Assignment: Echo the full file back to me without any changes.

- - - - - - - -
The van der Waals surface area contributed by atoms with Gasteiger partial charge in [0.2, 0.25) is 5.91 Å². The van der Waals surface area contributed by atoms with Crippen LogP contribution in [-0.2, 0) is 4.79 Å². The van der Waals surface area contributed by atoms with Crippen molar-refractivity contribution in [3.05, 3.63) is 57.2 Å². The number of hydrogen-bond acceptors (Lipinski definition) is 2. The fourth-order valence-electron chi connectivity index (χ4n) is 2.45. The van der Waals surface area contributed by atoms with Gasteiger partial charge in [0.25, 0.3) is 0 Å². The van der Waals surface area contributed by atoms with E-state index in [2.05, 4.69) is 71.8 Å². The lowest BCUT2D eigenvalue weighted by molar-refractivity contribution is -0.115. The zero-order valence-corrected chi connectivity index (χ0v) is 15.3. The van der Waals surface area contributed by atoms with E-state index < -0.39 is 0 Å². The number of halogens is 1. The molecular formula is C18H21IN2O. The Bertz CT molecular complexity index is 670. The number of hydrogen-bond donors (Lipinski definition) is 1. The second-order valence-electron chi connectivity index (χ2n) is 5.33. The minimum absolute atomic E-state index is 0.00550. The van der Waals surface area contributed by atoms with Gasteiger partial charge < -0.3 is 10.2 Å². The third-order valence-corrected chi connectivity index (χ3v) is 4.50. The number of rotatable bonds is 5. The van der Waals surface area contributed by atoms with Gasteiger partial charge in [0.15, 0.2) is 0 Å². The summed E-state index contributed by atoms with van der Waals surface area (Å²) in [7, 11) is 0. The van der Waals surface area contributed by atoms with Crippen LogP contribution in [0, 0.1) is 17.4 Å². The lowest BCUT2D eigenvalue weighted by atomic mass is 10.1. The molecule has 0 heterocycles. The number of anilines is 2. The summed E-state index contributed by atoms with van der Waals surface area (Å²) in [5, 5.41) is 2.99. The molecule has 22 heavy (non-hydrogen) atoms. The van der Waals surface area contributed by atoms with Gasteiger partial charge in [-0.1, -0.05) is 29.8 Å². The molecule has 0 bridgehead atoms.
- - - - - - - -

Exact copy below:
The van der Waals surface area contributed by atoms with Gasteiger partial charge in [0.2, 0.25) is 5.91 Å². The van der Waals surface area contributed by atoms with Crippen LogP contribution in [-0.2, 0) is 4.79 Å². The van der Waals surface area contributed by atoms with Crippen molar-refractivity contribution in [3.05, 3.63) is 57.2 Å². The number of hydrogen-bond acceptors (Lipinski definition) is 2. The fourth-order valence-electron chi connectivity index (χ4n) is 2.45. The van der Waals surface area contributed by atoms with Gasteiger partial charge in [0.25, 0.3) is 0 Å². The van der Waals surface area contributed by atoms with E-state index in [2.05, 4.69) is 71.8 Å². The lowest BCUT2D eigenvalue weighted by molar-refractivity contribution is -0.115. The zero-order valence-corrected chi connectivity index (χ0v) is 15.3. The van der Waals surface area contributed by atoms with E-state index < -0.39 is 0 Å². The number of halogens is 1. The molecular formula is C18H21IN2O. The Bertz CT molecular complexity index is 670. The number of hydrogen-bond donors (Lipinski definition) is 1. The second-order valence-electron chi connectivity index (χ2n) is 5.33. The minimum absolute atomic E-state index is 0.00550. The van der Waals surface area contributed by atoms with Gasteiger partial charge < -0.3 is 10.2 Å². The third-order valence-corrected chi connectivity index (χ3v) is 4.50. The number of rotatable bonds is 5. The van der Waals surface area contributed by atoms with Gasteiger partial charge in [0.15, 0.2) is 0 Å². The summed E-state index contributed by atoms with van der Waals surface area (Å²) in [7, 11) is 0. The van der Waals surface area contributed by atoms with Crippen LogP contribution in [0, 0.1) is 17.4 Å². The lowest BCUT2D eigenvalue weighted by atomic mass is 10.1. The molecule has 0 heterocycles. The number of anilines is 2. The summed E-state index contributed by atoms with van der Waals surface area (Å²) in [5, 5.41) is 2.99. The molecule has 22 heavy (non-hydrogen) atoms. The van der Waals surface area contributed by atoms with Gasteiger partial charge in [-0.1, -0.05) is 29.8 Å². The molecule has 0 bridgehead atoms.